As a closing note, society will continue to walk all over artists, designers and creators, IF we let them. Know your skills, know your worth, and don’t be afraid to stand by your work. It’s OK to say no!

“Someone, somewhere will love what you do, (AND PAY FOR IT). Find them.”– Unknown

We don’t have to make society believe artists are “a dime a dozen,” when really we’re one-of-a-kind!

Thanks for reading & be sure to ‘LIKE’ Noel Photography & Design on Facebook. Get blog updates by following me here on WordPress, or sign up for email subscriptions!

Happy Creating 🙂



Frame Up-Cycling: Repainting and Backing (2 of 2)

July 8, 2014

I hope everyone enjoyed the first section of this tutorial Frame Up-Cycling: Repainting and Backing (1 of 2). So, now that we have the frame painted, its time to go through the steps of fast and simple backing. On this particular piece, I am framing a chalkboard, but I will insert specific changes for framing photography\artwork.



1. Your frame & the item you’ll be framing (Remember to take accurate measurements of the size of the frame.)

2a. IF YOU ARE FRAMING ART WORK- You’ll need a piece of glass cut to the proper size. I suggest a regular piece of glass from Lowes, Home Depot or Menards. Non-glare glass is really the best which can be found at Hobby Lobby or Michaels. A cheaper option is clear acrylic.

2b. The chalkboard I will be using is glass spray painted with chalkboard paint.

3. Two to three ACID FREE foam core boards. You can find these at Michaels\Hobby Lobby. The size depends on your frame, but it should fit as close as possible.

4. White\black Poster board

5. Staple gun

What you'll need.

What you’ll need.



Artwork Related Steps:

1. Clean glass with either rubbing alcohol, vinegar, or hot water and mild soap.

2. Make sure the glass has dried well, then insert your photograph\artwork. If you are using a matte on the picture, again be sure its acid free.

3. In this tutorial, I am simply inserting my chalkboard.

Insert artwork or item to frame.

Insert artwork or item into frame.



Next, using the acid free foam core boards, stack 2-3 boards behind the artwork\subject matter. Most average frames will only require 2 boards. The over all goal here is to make sure that the boards fill at least to the top edge or slightly above the frame opening. This will hold everything tightly for the final cover.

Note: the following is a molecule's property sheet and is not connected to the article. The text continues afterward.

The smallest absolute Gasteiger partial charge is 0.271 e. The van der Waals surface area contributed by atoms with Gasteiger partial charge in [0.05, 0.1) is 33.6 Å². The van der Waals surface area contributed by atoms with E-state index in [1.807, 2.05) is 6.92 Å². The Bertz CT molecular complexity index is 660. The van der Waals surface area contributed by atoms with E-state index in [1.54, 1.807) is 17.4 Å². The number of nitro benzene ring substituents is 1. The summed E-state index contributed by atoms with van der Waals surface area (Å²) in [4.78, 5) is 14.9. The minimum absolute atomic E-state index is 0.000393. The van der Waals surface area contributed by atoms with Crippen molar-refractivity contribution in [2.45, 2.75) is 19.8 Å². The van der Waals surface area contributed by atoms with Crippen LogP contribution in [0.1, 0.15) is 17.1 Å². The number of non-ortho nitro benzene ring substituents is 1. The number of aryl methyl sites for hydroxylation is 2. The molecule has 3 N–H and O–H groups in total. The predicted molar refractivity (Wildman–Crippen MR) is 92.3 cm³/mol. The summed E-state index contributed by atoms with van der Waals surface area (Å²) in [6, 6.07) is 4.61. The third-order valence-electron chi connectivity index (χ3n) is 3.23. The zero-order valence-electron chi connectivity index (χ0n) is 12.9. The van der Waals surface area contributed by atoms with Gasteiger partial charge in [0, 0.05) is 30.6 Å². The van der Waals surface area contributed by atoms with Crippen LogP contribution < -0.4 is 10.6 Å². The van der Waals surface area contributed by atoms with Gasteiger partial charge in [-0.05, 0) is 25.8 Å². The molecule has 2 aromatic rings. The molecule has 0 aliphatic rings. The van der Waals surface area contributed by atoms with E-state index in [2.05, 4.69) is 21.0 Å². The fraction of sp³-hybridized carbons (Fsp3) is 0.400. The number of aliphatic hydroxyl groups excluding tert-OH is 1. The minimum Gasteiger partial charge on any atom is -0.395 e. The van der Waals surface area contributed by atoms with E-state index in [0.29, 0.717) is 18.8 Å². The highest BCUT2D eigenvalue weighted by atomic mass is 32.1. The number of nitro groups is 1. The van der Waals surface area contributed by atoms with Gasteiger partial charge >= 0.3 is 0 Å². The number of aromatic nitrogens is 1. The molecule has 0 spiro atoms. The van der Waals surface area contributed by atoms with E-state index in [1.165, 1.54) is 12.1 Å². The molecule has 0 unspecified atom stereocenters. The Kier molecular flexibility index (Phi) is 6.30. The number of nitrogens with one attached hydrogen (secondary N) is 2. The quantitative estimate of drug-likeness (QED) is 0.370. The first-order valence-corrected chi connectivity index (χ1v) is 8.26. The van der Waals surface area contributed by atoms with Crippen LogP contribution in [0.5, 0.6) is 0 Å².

Stack boards behind artwork.

Stack boards behind artwork.



Using the poster board, you will now cover the filler boards. The poster board must be cut large enough to sit on the frame edges. By having the poster board sitting on the frame edges, and then stapling the poster board to the edges you will hold the glass, artwork and filler boards tight and secure in the frame.

Poster Board Placement

Poster Board Placement

Staple Poster Board to the Frame Edge

Staple Poster Board to the Frame Edge



After you are finished stapling, YOU’RE DONE BACKING! The last thing to do is to add the hanging hook of your choice. Here is my finished project!







Good luck on step two of up-cycling a frame. Please share and comment with any questions. Remember to follow Noel Photography & Design here on WordPress and click here to find me on Facebook!



Frame Up-Cycling: Repainting and Backing (1 of 2)

April 23, 2014

There are so many ways to be creative in photography- including when it comes to framing. If you’re like me, you enjoy having creative projects, and you know that framing can be expensive. Therefore, in this [two part] tutorial, I will first be giving instruction on how to antique a flea market frame. In a later post, I will follow this with a tutorial on how to easily back an older frame. So let’s get started!


1. Two-Three paint colors of your choice. (This particular frame works well with 3 colors because of its layered look. Most other frames will only need 2 colors, the base and antiquing color. Not pictured is the antiquing color: Martha Stewart, Black nickel in metallic.)

2. Medium size paint brush

3. Light-Medium weight sanding block

4. Paper towels & Newspaper\cardboard

Americana Acrylic Paint (Colors: Sea Glass & Lt. Buttermilk)

Americana Acrylic Paint
(Colors: Sea Glass & Lt. Buttermilk)



As previously mentioned in Trash or Treasure?: Flea Markets & Up-cycling, its important to make sure the frame you choose can handle any work you will be doing to it. (Unless you’re prepared to fix it!) The frame should be structurally sound to take stapling for re-backing, and strong enough to hold for wall hanging. (No rotting wood, nails falling out, or old glue likely to come apart.)

In addition, the wood\texture should be strong enough to with stand some light sanding. Occasionally, older frames have soft wood, which is fine. In fact, it can often add character to your project. However, avoid overly soft wood that crumbles to the touch or brush. Here is the frame I have chosen:

Flea Market Frame

Now that you’ve found the right frame, it’s time to prepare it for paint. As I mentioned, older frames are fragile overall because of just that- they’re old! Therefore, you will want to use a fine to medium weight sand paper. All you’re really trying to do is mildly “rough up” the surface so the paint can grab hold. Do NOT use powered sanders. Most sanders are so powerful they will sand any designs right off or ruin the older frame!

After you’ve finished sanding, using a wet paper towel wipe down all surfaces of the frame. This will allow your paint to apply and stick easier by removing dirt from sanding and being in storage.

Light Sanding & Wipe clean